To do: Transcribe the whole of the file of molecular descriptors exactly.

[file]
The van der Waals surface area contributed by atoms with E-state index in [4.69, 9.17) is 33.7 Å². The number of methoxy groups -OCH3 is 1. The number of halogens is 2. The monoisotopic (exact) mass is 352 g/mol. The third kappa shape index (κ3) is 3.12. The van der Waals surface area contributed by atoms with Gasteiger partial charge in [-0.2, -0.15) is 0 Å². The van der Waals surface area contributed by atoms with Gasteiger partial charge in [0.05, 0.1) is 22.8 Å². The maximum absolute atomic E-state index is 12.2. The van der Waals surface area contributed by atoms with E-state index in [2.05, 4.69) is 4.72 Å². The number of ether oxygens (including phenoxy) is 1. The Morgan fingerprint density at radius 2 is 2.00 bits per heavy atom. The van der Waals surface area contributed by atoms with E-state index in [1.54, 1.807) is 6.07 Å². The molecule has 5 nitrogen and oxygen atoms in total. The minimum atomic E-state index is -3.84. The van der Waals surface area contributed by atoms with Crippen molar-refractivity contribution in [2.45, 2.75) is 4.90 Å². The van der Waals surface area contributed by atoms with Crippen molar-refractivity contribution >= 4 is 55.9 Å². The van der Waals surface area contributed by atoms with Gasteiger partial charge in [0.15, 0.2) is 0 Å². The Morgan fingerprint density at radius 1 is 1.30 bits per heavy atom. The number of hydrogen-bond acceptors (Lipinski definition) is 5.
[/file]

The van der Waals surface area contributed by atoms with E-state index in [4.69, 9.17) is 33.7 Å². The number of methoxy groups -OCH3 is 1. The number of halogens is 2. The monoisotopic (exact) mass is 352 g/mol. The third kappa shape index (κ3) is 3.12. The van der Waals surface area contributed by atoms with Gasteiger partial charge in [-0.2, -0.15) is 0 Å². The van der Waals surface area contributed by atoms with Gasteiger partial charge in [0.05, 0.1) is 22.8 Å². The maximum absolute atomic E-state index is 12.2. The van der Waals surface area contributed by atoms with E-state index in [2.05, 4.69) is 4.72 Å². The number of ether oxygens (including phenoxy) is 1. The Morgan fingerprint density at radius 2 is 2.00 bits per heavy atom. The van der Waals surface area contributed by atoms with E-state index in [1.54, 1.807) is 6.07 Å². The molecule has 5 nitrogen and oxygen atoms in total. The minimum atomic E-state index is -3.84. The van der Waals surface area contributed by atoms with Crippen molar-refractivity contribution in [2.45, 2.75) is 4.90 Å². The van der Waals surface area contributed by atoms with Crippen molar-refractivity contribution >= 4 is 55.9 Å². The van der Waals surface area contributed by atoms with Gasteiger partial charge in [0.15, 0.2) is 0 Å². The Morgan fingerprint density at radius 1 is 1.30 bits per heavy atom. The number of hydrogen-bond acceptors (Lipinski definition) is 5.